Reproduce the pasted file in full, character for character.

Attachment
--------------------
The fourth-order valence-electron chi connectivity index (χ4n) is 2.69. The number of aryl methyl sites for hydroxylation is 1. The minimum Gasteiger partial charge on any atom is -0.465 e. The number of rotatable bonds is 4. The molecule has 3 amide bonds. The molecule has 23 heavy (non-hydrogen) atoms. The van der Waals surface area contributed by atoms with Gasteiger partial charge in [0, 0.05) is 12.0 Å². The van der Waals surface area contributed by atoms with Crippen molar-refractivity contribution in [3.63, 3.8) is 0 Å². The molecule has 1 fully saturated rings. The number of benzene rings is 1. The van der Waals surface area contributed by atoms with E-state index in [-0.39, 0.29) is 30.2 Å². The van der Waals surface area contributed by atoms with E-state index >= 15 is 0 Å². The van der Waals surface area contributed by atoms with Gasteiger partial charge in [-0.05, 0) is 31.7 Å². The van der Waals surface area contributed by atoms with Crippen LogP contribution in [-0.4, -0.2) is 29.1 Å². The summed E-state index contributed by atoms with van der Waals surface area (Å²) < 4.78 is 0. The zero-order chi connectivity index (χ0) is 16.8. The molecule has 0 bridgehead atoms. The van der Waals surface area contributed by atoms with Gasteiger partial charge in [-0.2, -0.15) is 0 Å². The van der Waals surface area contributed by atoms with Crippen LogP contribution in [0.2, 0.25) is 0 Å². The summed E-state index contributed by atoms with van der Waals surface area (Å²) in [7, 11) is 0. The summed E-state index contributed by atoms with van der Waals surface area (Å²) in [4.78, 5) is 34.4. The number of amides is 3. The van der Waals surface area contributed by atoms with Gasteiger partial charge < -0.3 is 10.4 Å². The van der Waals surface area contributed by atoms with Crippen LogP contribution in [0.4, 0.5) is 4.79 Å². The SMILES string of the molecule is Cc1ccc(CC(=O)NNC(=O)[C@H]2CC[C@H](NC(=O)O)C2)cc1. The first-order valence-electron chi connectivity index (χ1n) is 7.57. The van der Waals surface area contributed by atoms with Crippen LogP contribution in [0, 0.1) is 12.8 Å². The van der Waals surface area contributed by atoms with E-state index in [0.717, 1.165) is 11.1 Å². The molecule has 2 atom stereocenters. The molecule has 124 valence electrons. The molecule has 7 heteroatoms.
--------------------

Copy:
The fourth-order valence-electron chi connectivity index (χ4n) is 2.69. The number of aryl methyl sites for hydroxylation is 1. The minimum Gasteiger partial charge on any atom is -0.465 e. The number of rotatable bonds is 4. The molecule has 3 amide bonds. The molecule has 23 heavy (non-hydrogen) atoms. The van der Waals surface area contributed by atoms with Gasteiger partial charge in [0, 0.05) is 12.0 Å². The van der Waals surface area contributed by atoms with Crippen molar-refractivity contribution in [3.63, 3.8) is 0 Å². The molecule has 1 fully saturated rings. The number of benzene rings is 1. The van der Waals surface area contributed by atoms with E-state index in [-0.39, 0.29) is 30.2 Å². The van der Waals surface area contributed by atoms with E-state index >= 15 is 0 Å². The van der Waals surface area contributed by atoms with Gasteiger partial charge in [-0.05, 0) is 31.7 Å². The van der Waals surface area contributed by atoms with Crippen LogP contribution in [-0.4, -0.2) is 29.1 Å². The summed E-state index contributed by atoms with van der Waals surface area (Å²) < 4.78 is 0. The zero-order chi connectivity index (χ0) is 16.8. The molecule has 0 bridgehead atoms. The van der Waals surface area contributed by atoms with Gasteiger partial charge in [-0.2, -0.15) is 0 Å². The van der Waals surface area contributed by atoms with Crippen LogP contribution in [0.2, 0.25) is 0 Å². The summed E-state index contributed by atoms with van der Waals surface area (Å²) in [7, 11) is 0. The summed E-state index contributed by atoms with van der Waals surface area (Å²) in [4.78, 5) is 34.4. The number of amides is 3. The van der Waals surface area contributed by atoms with Gasteiger partial charge < -0.3 is 10.4 Å². The van der Waals surface area contributed by atoms with Crippen LogP contribution in [0.4, 0.5) is 4.79 Å². The SMILES string of the molecule is Cc1ccc(CC(=O)NNC(=O)[C@H]2CC[C@H](NC(=O)O)C2)cc1. The first-order valence-electron chi connectivity index (χ1n) is 7.57. The van der Waals surface area contributed by atoms with Crippen LogP contribution in [0, 0.1) is 12.8 Å². The van der Waals surface area contributed by atoms with E-state index in [0.717, 1.165) is 11.1 Å². The molecule has 2 atom stereocenters. The molecule has 124 valence electrons. The molecule has 7 heteroatoms.